Earmark Ban May Indicate Congress's New Direction

Guests

Ken Rudin, political editor, NPR
Rep. Bart Stupak, retiring Democrat from Michigan
Libby Casey, Washington correspondent, Alaska Public Radio Network

Senate Minority Leader Mitch McConnell — known for bringing hundreds of millions of dollars worth of pet projects home to Kentucky — has changed course and promised to ban earmarks. It could indicate what's to come in a more partisan Congress, under the growing influence of the Tea Party.

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NEAL CONAN, host:

This is TALK OF THE NATION. I'm Neal Conan, in Washington.

Lisa Murkowski takes the lead, Rahm Emanuel stars there, and Sarah Palin wins word of the year. It's Wednesday, and time for a refudiate edition of the Political Junkie.

(Soundbite of Political Junkie montage)

President RONALD REAGAN: There you go again.

Vice President WALTER MONDALE: When I hear your new ideas, I'm reminded of that ad: Where's the beef?

Mr. BARRY GOLDWATER (Former Republican Senator, Arizona): Extremism in the defense of liberty is no vice.

Mr. LLOYD BENTSEN (Former Democratic Senator, Texas): Senator, you're no Jack Kennedy.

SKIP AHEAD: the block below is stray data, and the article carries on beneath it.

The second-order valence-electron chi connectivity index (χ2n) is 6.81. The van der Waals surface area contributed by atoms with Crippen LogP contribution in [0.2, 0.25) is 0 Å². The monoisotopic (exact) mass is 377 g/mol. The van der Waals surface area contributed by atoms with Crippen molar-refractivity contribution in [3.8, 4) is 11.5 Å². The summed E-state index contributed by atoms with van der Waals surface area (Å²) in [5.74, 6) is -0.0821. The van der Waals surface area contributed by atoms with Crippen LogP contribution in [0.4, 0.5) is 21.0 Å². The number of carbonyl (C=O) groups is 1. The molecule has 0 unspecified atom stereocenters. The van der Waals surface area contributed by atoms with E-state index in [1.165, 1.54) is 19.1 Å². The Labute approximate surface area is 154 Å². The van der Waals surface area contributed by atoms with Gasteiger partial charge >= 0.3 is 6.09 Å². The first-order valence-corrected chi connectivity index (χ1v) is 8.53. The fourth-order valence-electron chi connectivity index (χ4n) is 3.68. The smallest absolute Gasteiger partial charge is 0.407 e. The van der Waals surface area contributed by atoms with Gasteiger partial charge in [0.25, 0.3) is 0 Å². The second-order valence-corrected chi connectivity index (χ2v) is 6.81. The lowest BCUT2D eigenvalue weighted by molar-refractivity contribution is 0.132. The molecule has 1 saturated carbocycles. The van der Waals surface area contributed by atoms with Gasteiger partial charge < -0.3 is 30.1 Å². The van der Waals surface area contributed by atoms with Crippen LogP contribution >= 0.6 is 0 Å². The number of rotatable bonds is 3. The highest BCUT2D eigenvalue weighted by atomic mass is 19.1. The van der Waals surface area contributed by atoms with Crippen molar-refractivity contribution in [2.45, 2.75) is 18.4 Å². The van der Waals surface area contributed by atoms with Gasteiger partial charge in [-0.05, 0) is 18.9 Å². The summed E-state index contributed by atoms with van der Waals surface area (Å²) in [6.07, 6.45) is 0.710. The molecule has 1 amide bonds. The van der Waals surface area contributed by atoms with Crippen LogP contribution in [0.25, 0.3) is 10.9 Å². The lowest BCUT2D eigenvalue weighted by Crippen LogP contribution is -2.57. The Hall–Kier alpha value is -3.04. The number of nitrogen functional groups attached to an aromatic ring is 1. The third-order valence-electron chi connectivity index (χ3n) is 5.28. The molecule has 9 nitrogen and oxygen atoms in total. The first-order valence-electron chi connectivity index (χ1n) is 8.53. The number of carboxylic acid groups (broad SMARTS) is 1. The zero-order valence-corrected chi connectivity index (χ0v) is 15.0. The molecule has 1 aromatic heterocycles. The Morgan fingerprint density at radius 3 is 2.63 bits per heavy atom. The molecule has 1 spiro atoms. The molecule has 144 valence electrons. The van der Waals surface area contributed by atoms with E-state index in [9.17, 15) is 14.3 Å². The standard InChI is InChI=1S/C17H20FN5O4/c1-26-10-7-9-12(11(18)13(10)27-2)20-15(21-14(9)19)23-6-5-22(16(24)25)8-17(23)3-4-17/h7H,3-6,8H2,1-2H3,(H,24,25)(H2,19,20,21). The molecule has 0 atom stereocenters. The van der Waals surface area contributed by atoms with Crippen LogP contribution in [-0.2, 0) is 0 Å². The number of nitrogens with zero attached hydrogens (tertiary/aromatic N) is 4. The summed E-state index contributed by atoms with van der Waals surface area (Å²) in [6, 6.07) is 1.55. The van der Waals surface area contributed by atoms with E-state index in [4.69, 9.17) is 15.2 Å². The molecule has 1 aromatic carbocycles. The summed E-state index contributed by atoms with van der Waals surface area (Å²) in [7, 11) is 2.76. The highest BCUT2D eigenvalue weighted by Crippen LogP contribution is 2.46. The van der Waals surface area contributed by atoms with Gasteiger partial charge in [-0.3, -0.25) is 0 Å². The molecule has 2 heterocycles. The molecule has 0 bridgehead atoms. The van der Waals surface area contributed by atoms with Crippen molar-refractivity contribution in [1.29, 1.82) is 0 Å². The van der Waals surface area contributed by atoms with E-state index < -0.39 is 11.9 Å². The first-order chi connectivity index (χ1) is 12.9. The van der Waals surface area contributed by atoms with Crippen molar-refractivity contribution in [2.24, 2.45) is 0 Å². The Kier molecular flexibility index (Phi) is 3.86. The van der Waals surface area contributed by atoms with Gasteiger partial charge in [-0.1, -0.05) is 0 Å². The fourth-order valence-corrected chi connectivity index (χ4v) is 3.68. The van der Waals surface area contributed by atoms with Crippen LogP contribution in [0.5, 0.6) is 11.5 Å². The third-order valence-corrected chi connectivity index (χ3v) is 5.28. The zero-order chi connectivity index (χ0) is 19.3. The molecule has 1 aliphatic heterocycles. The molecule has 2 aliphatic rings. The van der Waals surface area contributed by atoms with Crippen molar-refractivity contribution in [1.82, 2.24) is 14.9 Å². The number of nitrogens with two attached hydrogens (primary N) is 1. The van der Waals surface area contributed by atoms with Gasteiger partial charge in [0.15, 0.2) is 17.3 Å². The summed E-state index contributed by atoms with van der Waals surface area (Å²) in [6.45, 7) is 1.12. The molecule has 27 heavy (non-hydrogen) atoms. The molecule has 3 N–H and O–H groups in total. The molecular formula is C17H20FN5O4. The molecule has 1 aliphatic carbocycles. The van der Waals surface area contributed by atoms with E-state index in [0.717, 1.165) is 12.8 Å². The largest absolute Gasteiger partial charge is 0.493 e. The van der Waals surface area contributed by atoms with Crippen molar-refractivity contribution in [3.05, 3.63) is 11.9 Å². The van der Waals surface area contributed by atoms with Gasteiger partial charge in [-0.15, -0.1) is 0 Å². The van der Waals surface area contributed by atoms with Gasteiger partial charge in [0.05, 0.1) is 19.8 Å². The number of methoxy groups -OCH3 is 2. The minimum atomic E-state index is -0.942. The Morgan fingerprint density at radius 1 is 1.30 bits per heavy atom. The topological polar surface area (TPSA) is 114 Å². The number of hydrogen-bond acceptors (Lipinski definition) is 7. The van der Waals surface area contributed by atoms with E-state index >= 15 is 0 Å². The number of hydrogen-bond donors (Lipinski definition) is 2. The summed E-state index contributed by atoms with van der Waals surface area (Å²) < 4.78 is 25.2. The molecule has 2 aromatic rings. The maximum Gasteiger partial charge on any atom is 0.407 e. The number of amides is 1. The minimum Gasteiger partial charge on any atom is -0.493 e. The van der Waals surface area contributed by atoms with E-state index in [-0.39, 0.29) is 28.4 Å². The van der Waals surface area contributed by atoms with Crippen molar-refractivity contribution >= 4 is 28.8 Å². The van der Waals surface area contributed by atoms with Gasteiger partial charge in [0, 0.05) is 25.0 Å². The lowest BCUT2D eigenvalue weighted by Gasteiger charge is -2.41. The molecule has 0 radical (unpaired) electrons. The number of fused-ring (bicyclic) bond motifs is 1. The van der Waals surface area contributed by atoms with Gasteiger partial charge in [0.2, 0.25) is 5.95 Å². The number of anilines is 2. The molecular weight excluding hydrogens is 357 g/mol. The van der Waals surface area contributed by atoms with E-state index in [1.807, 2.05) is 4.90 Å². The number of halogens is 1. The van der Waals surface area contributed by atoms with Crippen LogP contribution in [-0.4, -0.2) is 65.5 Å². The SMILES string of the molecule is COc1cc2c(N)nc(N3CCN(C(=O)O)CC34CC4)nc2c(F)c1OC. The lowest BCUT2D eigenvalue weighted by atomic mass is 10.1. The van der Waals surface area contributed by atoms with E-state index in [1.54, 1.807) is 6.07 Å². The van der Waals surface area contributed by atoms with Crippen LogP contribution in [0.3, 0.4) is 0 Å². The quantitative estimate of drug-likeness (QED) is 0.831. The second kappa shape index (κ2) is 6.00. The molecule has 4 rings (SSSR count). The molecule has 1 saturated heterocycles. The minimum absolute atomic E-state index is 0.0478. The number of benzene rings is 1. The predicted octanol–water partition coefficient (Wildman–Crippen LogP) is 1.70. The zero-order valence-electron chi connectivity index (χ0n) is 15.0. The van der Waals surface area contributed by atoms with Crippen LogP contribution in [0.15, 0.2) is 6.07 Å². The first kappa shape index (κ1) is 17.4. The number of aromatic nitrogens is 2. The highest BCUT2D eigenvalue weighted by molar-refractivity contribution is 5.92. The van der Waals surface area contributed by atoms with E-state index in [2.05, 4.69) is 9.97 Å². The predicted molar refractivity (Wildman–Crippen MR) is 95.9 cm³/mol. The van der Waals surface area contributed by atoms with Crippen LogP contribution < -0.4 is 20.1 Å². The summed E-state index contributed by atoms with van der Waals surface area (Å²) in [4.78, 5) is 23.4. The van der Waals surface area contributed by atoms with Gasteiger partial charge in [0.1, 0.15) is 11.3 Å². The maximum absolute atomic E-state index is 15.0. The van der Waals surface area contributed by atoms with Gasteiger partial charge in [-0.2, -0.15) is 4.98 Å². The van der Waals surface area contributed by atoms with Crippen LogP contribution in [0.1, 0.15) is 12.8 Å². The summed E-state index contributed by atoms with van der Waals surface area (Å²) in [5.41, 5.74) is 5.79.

President RICHARD NIXON: You don't have Nixon to kick around anymore.

Ms. SARAH PALIN (Former Republican Governor, Alaska): Lipstick.

President GEORGE W. BUSH: But I'm the decider.

Mr. HOWARD DEAN (Former Chairman, Democratic National Committee): Yeah.

CONAN: Every Wednesday, NPR political editor Ken Rudin joins us to recap the week in politics. This week, we begin with a pop quiz. Senator Lisa Murkowski could be the first write-in candidate to win since...

KEN RUDIN: Strom Thurmond, 1954.

CONAN: New York's Charlie Rangel is the first member of Congress found guilty on ethics charges since...

RUDIN: Neal Conan, 2007.

CONAN: (Makes buzzing noise)

RUDIN: Ethics charges?

CONAN: Yeah.

RUDIN: Or the first ethics - well, of course, Traficant was removed. He was ousted from Congress.

CONAN: Yes. That would've been the right answer.

RUDIN: So - oh, okay.

CONAN: Okay. Thank you very much, Ken.

RUDIN: Okay. Take care. Take care of yourself.

CONAN: (Unintelligible) San Francisco, Chicago welcome new mayors in different ways. And it won't be earmark business as usual, at least for Senate Republicans, as Minority Leader Mitch McConnell vows before the Tea Party and Jim DeMint.

Later in the program, English chef Jamie Oliver's tour of American cooking. But first, as usual, political junkie Ken Rudin joins us here in Studio 3A. And as usual, we begin with a trivia question. Ken?

RUDIN: I have a trivia question for you now.

CONAN: Okay.

RUDIN: A lot of British stuff on the news lately.

CONAN: The royal wedding.

RUDIN: Right. There's Prince William is engaged to Kate Middleton. I have Prince Albert in a can - that's an old joke.

(Soundbite of laughter)

RUDIN: We also have the Beatles...

CONAN: (Unintelligible)